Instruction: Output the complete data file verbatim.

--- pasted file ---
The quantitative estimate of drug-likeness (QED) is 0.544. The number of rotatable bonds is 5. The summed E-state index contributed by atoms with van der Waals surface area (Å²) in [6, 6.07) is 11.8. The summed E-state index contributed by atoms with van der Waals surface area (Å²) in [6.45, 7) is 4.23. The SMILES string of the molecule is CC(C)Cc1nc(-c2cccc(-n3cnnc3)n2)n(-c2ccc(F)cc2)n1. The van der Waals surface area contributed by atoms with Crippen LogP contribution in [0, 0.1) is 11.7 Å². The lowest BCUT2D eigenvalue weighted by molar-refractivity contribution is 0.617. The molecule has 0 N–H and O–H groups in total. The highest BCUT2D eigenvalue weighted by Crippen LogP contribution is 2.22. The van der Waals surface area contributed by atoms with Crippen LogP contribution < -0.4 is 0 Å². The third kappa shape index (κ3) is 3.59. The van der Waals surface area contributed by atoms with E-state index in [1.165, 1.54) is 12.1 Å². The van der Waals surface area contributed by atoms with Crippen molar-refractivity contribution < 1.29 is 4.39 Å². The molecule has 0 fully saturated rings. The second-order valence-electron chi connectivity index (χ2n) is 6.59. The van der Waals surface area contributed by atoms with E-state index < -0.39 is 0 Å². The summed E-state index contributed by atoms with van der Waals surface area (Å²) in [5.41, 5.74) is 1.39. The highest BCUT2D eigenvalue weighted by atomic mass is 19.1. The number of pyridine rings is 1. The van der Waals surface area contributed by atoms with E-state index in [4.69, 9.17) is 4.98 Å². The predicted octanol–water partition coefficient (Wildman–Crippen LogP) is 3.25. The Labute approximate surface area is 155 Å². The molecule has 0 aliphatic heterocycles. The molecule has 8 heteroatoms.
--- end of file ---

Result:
The quantitative estimate of drug-likeness (QED) is 0.544. The number of rotatable bonds is 5. The summed E-state index contributed by atoms with van der Waals surface area (Å²) in [6, 6.07) is 11.8. The summed E-state index contributed by atoms with van der Waals surface area (Å²) in [6.45, 7) is 4.23. The SMILES string of the molecule is CC(C)Cc1nc(-c2cccc(-n3cnnc3)n2)n(-c2ccc(F)cc2)n1. The van der Waals surface area contributed by atoms with Crippen LogP contribution in [0, 0.1) is 11.7 Å². The lowest BCUT2D eigenvalue weighted by molar-refractivity contribution is 0.617. The molecule has 0 N–H and O–H groups in total. The highest BCUT2D eigenvalue weighted by Crippen LogP contribution is 2.22. The van der Waals surface area contributed by atoms with Crippen LogP contribution < -0.4 is 0 Å². The third kappa shape index (κ3) is 3.59. The van der Waals surface area contributed by atoms with E-state index in [1.165, 1.54) is 12.1 Å². The van der Waals surface area contributed by atoms with Crippen molar-refractivity contribution < 1.29 is 4.39 Å². The molecule has 0 fully saturated rings. The second-order valence-electron chi connectivity index (χ2n) is 6.59. The van der Waals surface area contributed by atoms with E-state index < -0.39 is 0 Å². The summed E-state index contributed by atoms with van der Waals surface area (Å²) in [5.41, 5.74) is 1.39. The highest BCUT2D eigenvalue weighted by atomic mass is 19.1. The number of pyridine rings is 1. The van der Waals surface area contributed by atoms with E-state index in [4.69, 9.17) is 4.98 Å². The predicted octanol–water partition coefficient (Wildman–Crippen LogP) is 3.25. The Labute approximate surface area is 155 Å². The molecule has 0 aliphatic heterocycles. The molecule has 8 heteroatoms.